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Do You Really Need Cardio?

Confession time. As of this writing, other than a pre-workout warm-up, I haven’t done any intentional cardio in...I don’t know five years. I don’t really recommend this, it likely wouldn’t kill me or you to do a little cardio I suppose. How much you ask… what type should you do? Will cardio shed the extra fat off my body? If you’re a little confused about cardio no worries, lots of people are.

Disclaimer before we dive in. The following post is geared towards the general population, if your goal is to compete at a high level in your chosen sport, depending on the sport obviously different demands of aerobic fitness will be required.

Cardio is convenient

You likely view slow steady cardio (think going for a jog) as a very positive, healthy activity to partake in. It's cheap, there’s no gym fees, no learning curve, you can enjoy the fresh air, and best of all it seems relatively safe and there are very little barriers if you want to add cardio. This is all true, but lets take a closer look at cardio.

Do you need cardio to lose weight?

No… but does cardio assist your weight loss? Yes… Is this the first card you should play? Likely not. I’m not stating cardio is without positive health outcomes, but I recommend evaluating your food, drink and lifestyle habits before jumping on the hamster wheel. You’ve heard it before, you cannot outrun a poor diet!

What type of cardio burns more fat?

Different types of cardio tap into different metabolic pathways for fuel substrates (fancy words right). Generally slow steady cardio uses fat for fuel and intense bursts with short breaks utilizes carbohydrates. But try not to get caught up in the fuel source, keep it simple and view the fuel as energy. In the end, extra energy will be used up and that’s likely all you should be concerned about.

Pros of cardio

-Improves your cardiovascular health

-Increases your work capacity

-Aids in weight management

-Provides a sense of accomplishment (good vibes)

-Can be done in a short period of time (high intensity)

-Minimal equipment required

Cons of cardio

-Can be hard on your joints (both long slow distance and high intensity)

-Some find it boring

-Cardio does not effectively increase lean muscle mass.

How should you incorporate cardio?

Depends on your goals. Are you an athlete in the offseason? Wishing to increase heart health? Just wanting to lose weight? Or is your goal to improve general health and longevity? Everything has context.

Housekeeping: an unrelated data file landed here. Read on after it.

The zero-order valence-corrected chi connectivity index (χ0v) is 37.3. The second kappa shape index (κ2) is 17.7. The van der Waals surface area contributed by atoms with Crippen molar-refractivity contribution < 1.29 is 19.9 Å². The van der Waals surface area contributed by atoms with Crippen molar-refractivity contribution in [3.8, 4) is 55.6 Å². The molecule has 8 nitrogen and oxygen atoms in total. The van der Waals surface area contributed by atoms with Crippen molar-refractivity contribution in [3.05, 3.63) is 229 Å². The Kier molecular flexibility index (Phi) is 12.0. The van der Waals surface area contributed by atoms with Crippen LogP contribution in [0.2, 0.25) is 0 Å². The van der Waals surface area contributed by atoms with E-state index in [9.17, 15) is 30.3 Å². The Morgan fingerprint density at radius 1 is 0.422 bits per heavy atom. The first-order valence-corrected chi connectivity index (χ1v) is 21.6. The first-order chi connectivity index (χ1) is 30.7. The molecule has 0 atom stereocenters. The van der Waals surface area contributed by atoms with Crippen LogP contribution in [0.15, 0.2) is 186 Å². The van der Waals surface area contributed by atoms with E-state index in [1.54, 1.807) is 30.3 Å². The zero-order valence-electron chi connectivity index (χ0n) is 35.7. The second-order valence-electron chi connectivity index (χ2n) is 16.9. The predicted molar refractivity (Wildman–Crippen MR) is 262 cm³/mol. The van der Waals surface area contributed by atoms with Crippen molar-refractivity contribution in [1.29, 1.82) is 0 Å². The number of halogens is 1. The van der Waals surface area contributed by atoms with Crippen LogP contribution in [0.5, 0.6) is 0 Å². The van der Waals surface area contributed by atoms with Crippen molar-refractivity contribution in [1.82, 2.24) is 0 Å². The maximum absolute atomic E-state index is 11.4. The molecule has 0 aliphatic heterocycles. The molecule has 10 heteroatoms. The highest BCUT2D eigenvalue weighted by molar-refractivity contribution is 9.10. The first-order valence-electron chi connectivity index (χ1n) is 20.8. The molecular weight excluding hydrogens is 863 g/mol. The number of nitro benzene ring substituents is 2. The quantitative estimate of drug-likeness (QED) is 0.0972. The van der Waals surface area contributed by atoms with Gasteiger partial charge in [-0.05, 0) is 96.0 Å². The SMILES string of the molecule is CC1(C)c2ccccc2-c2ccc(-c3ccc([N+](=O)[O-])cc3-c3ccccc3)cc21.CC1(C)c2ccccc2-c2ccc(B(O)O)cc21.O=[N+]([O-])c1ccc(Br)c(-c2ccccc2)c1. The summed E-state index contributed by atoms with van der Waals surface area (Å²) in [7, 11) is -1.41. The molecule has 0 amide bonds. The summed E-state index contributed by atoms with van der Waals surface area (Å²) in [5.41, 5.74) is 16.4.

Lets focus on the last two questions. Research suggests the most effective use of your time would be to participate in a program that has more emphasis on resistance training to increase lean muscle mass, and incorporate cardio as a complimentary piece of the puzzle.

If you would like to improve your general health, a ratio of resistance training to cardio sessions could be 2:1 or 3:1, with cardio bouts being somewhere in the 20-40 minute range. You should know that resistance training done with intent will improve your cardiovascular health to above average in terms of early mortality risk. Lifting is great for the heart too!

What’s the best activity for cardio training

I recommend you do activities that are low impact and joint friendly. Short brisk walks throughout the day are a fantastic option. Perhaps shortly after a meal take a 10 minute walk. You can even go a little crazy and put on a weighted vest for your walk. Swimming, biking and rowing are also wonderful, albeit perhaps less convenient (especially if you have yet to learn how to swim… like yours truly).

If you like to partake in high intensity interval training (HIIT), sprinkle this in sparingly since it can be hard on joints and very fatiguing. Usually by the end of a HIIT session your movements get sloppy, and this may or may not expose you to a higher risk of injury. Also over exposure to HIIT really makes recovery difficult, so monitor how you’re feeling and adjust accordingly.

The big winner is when you can sneak your cardio in while doing a sport you love. Playing a sport for one hour per week, resistance training two/three times a week, along with not eating horribly is likely all you would need for your general fitness and body composition goals.


If you want to lose weight, evaluate your diet first. Do not waste your time killing your soul and your joints doing hour after hour of cardio when an adjustment in your diet will drive early progress.

Few bullet points to remember;

-Don’t get caught up in burning fat or carbs, view it as burning extra energy.

-Properly dosed amounts and types of cardio is fantastic for you.

-For best results, your cardio should complement a sound resistance training program.

-Try and hide your cardio in an activity you enjoy.

PS, I promise I will begin adding some cardio to my life... probably.

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